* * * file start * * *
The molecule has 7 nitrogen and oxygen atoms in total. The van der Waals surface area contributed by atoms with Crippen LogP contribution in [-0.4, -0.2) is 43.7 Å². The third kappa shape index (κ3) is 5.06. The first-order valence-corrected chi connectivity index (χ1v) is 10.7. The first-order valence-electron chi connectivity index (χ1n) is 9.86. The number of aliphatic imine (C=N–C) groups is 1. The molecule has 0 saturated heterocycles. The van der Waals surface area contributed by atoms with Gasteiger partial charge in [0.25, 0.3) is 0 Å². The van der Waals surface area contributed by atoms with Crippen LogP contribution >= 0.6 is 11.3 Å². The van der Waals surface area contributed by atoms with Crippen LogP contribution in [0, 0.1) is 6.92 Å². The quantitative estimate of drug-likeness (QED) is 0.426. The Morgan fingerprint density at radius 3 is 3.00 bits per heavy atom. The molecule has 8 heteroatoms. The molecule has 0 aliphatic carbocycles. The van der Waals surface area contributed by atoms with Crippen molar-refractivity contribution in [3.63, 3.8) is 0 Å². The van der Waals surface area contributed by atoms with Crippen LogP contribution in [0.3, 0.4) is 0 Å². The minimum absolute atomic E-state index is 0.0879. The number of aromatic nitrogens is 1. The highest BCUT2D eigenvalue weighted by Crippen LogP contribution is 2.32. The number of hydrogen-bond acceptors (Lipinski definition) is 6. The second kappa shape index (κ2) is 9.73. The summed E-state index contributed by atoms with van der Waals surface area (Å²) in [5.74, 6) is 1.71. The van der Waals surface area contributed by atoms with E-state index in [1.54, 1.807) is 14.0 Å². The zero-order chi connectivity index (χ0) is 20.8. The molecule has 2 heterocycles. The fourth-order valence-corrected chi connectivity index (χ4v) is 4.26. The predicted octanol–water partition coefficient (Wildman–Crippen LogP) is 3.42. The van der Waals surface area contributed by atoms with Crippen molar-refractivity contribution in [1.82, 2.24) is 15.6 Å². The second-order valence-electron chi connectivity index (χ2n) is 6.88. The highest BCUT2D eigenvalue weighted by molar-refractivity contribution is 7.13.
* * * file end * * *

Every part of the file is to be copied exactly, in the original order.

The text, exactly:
The molecule has 7 nitrogen and oxygen atoms in total. The van der Waals surface area contributed by atoms with Crippen LogP contribution in [-0.4, -0.2) is 43.7 Å². The third kappa shape index (κ3) is 5.06. The first-order valence-corrected chi connectivity index (χ1v) is 10.7. The first-order valence-electron chi connectivity index (χ1n) is 9.86. The number of aliphatic imine (C=N–C) groups is 1. The molecule has 0 saturated heterocycles. The van der Waals surface area contributed by atoms with Gasteiger partial charge in [0.25, 0.3) is 0 Å². The van der Waals surface area contributed by atoms with Crippen LogP contribution >= 0.6 is 11.3 Å². The van der Waals surface area contributed by atoms with Crippen LogP contribution in [0, 0.1) is 6.92 Å². The quantitative estimate of drug-likeness (QED) is 0.426. The Morgan fingerprint density at radius 3 is 3.00 bits per heavy atom. The molecule has 8 heteroatoms. The molecule has 0 aliphatic carbocycles. The van der Waals surface area contributed by atoms with Crippen molar-refractivity contribution in [3.63, 3.8) is 0 Å². The van der Waals surface area contributed by atoms with Crippen LogP contribution in [0.3, 0.4) is 0 Å². The minimum absolute atomic E-state index is 0.0879. The number of aromatic nitrogens is 1. The highest BCUT2D eigenvalue weighted by Crippen LogP contribution is 2.32. The number of hydrogen-bond acceptors (Lipinski definition) is 6. The second kappa shape index (κ2) is 9.73. The summed E-state index contributed by atoms with van der Waals surface area (Å²) in [5.74, 6) is 1.71. The van der Waals surface area contributed by atoms with E-state index in [1.54, 1.807) is 14.0 Å². The zero-order chi connectivity index (χ0) is 20.8. The molecule has 2 heterocycles. The fourth-order valence-corrected chi connectivity index (χ4v) is 4.26. The predicted octanol–water partition coefficient (Wildman–Crippen LogP) is 3.42. The van der Waals surface area contributed by atoms with Crippen molar-refractivity contribution in [1.82, 2.24) is 15.6 Å². The second-order valence-electron chi connectivity index (χ2n) is 6.88. The highest BCUT2D eigenvalue weighted by molar-refractivity contribution is 7.13.